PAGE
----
Saturday, October 16, 2010

The end of the harvest

My daughter is home from college for fall break.  She's missed gardening and harvesting, although there wasn't much, so we went out together to gather what was left.  We brought in 4 pie pumpkins, 2 huge candy roaster squash, a few straggling zucchini, 2 odd gourds and 3 more spaghetti squash.  I'm glad she had the chance to be a part of that because she put so much care into the garden before school started.

Now it's time to start making plans for next year's garden.  Bring on the seed catalogs!  My lasagna beds will need more layers with a little more density to prevent them from drying out too quickly if we have a dry spell.  But all in all, I was pleased with them.  The straw bale beds left a little to be desired but I think they just needed to decompose more before being planted.  Now they are starting to perk up and look a little more healthy.  In hindsight, a little lime may have helped.  But I have time to think about it and decide what I'd like to add for next year.  I'd like to start a regular compost bin too.  We had one years ago but I need to build one with two bins so I can turn the piles easier.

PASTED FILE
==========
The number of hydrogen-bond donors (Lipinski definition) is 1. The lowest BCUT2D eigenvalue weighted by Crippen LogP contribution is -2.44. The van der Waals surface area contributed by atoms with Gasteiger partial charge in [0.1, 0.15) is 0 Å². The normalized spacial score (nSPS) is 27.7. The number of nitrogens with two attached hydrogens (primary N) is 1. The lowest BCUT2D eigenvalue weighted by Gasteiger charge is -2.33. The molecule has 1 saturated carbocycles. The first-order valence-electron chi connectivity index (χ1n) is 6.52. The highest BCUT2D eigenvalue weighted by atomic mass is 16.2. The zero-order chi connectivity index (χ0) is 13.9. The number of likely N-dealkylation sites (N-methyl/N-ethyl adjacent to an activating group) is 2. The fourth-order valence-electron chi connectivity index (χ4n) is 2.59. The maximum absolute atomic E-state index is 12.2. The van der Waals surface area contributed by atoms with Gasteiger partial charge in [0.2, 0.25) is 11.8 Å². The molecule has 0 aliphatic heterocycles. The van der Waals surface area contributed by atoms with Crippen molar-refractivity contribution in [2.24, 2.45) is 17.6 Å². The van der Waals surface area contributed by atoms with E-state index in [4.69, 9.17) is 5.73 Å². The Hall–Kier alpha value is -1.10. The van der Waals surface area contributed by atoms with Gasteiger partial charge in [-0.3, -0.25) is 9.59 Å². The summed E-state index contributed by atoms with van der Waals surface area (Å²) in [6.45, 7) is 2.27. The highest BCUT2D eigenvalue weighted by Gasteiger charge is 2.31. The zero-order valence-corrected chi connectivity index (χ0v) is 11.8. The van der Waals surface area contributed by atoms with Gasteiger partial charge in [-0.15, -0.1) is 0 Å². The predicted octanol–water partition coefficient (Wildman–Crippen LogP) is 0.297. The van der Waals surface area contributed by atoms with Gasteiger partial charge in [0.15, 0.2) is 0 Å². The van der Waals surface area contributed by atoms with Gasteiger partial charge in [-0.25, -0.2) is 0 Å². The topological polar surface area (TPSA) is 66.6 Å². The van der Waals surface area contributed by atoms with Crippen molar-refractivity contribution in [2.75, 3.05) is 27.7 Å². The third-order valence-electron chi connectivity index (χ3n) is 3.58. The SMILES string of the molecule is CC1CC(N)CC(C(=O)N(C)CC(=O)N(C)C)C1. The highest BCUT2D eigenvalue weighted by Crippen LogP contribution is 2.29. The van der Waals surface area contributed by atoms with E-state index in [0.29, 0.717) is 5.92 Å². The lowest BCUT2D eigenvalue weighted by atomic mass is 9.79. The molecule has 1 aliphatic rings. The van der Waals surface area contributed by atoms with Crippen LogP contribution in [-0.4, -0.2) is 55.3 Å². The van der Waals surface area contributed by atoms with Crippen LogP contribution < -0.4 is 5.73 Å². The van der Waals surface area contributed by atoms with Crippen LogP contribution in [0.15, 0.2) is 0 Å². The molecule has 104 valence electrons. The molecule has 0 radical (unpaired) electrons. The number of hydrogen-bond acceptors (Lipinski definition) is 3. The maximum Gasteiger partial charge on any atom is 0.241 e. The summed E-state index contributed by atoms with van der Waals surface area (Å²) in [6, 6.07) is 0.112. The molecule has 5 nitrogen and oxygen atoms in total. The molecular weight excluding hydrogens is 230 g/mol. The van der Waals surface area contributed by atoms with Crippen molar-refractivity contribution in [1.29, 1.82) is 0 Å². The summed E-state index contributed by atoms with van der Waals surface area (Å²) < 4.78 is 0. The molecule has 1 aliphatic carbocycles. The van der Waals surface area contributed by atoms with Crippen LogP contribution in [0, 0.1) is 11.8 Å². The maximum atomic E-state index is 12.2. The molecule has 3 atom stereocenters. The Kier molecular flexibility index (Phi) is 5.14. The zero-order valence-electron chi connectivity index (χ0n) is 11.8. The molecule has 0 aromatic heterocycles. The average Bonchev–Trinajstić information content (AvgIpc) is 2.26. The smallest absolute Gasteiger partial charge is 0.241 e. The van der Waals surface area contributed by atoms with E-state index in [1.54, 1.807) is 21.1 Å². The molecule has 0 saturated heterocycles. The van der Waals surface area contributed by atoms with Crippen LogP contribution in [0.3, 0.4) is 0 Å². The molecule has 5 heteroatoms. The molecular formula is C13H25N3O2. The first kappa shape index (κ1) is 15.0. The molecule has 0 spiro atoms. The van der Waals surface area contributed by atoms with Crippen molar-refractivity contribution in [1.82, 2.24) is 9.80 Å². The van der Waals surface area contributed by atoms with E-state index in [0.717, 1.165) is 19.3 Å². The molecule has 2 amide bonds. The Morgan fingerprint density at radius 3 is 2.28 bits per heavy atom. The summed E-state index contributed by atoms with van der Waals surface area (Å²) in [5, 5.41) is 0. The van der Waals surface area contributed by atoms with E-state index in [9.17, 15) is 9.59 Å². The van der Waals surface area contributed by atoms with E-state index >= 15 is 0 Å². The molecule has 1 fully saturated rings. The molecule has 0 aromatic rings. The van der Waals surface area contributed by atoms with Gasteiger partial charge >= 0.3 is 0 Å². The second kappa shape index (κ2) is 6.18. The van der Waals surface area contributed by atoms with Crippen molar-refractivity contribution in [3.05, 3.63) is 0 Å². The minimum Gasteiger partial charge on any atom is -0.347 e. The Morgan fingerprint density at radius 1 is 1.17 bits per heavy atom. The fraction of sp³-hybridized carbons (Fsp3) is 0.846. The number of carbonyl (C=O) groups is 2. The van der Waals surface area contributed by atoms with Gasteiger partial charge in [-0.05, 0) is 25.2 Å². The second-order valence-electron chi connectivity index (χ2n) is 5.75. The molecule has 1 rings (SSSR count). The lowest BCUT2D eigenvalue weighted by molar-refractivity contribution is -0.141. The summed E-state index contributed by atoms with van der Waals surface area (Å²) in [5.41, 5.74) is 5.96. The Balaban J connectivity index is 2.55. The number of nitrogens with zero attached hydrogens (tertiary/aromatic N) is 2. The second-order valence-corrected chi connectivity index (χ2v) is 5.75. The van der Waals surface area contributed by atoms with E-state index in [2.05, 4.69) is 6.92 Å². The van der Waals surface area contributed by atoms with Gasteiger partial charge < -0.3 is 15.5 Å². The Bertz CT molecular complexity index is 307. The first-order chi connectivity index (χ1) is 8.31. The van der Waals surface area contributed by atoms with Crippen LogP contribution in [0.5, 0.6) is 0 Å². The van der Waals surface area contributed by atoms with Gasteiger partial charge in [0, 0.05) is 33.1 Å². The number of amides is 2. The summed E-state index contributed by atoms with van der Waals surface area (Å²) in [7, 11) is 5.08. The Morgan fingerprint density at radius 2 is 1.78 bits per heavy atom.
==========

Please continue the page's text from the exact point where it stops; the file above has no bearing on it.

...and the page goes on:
I'm planning to put in an outdoor worm bin because my population has outgrown the large plastic tub.  I think I'll keep the tub in the garage for winter feeding but I'd like to move the majority outdoors.  It's amazing to watch what happens to all the kitchen scraps in just a short amount of time. If you have kids in your home, you should start a worm bin with them to turn scraps into vermicompost.  There are some wonderful books out there by Mary Appelhof.  She's written books for educational means that work really well in a homeschool environment.  And if you are a Gary Larson fan, his book "There's a Hair in My Dirt! ~ A Worm's Story" is sure to bring a smile to your face and a giggle from the kids. 

If you are interested in any of these books, I'd appreciate it if you'd consider purchasing them from the Amazon link on my blog.  I've included a lot of my favorite gardening and herbal books on the scrolling list that links directly to Amazon.  If you decide to purchase the book from there, the cost to you is the same but I earn a few cents for each one.

0 Comments:

Post a Comment

Thanks for visiting The Journal! I love hearing from you!

Related Posts Plugin for WordPress, Blogger...

Popular Posts from the Past 30 Days

The Woodwife's Shop

Preparing small batch natural, additive free products for beauty, health and home right here in our kitchen since 1991 from herbs grown organically in our garden, wild crafted in nearby meadows and woodlands or purchased from reputable, like-minded companies. Dried everlasting wreaths, arrangements and potpourri. Herbal salves, tinctures, soaps, teas and more.